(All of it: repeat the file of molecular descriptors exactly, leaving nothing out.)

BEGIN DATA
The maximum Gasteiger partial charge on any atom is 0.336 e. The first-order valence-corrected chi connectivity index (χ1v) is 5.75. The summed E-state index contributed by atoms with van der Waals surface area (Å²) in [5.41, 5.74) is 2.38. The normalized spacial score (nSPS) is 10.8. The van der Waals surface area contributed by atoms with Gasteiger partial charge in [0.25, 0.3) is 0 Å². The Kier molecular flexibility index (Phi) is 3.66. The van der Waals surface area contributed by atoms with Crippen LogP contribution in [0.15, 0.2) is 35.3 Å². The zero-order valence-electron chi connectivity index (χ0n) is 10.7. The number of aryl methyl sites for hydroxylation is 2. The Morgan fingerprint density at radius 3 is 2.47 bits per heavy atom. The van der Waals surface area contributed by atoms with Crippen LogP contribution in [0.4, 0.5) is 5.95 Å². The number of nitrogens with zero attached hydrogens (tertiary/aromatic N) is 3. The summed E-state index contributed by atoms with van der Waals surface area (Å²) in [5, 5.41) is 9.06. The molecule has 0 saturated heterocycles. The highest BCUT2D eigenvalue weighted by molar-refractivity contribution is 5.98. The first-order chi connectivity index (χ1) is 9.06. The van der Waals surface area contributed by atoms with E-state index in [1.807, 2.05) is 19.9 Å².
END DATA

The maximum Gasteiger partial charge on any atom is 0.336 e. The first-order valence-corrected chi connectivity index (χ1v) is 5.75. The summed E-state index contributed by atoms with van der Waals surface area (Å²) in [5.41, 5.74) is 2.38. The normalized spacial score (nSPS) is 10.8. The van der Waals surface area contributed by atoms with Gasteiger partial charge in [0.25, 0.3) is 0 Å². The Kier molecular flexibility index (Phi) is 3.66. The van der Waals surface area contributed by atoms with Crippen LogP contribution in [0.15, 0.2) is 35.3 Å². The zero-order valence-electron chi connectivity index (χ0n) is 10.7. The number of aryl methyl sites for hydroxylation is 2. The Morgan fingerprint density at radius 3 is 2.47 bits per heavy atom. The van der Waals surface area contributed by atoms with Crippen LogP contribution in [0.4, 0.5) is 5.95 Å². The number of nitrogens with zero attached hydrogens (tertiary/aromatic N) is 3. The summed E-state index contributed by atoms with van der Waals surface area (Å²) in [5, 5.41) is 9.06. The molecule has 0 saturated heterocycles. The highest BCUT2D eigenvalue weighted by molar-refractivity contribution is 5.98. The first-order chi connectivity index (χ1) is 9.06. The van der Waals surface area contributed by atoms with E-state index in [1.807, 2.05) is 19.9 Å².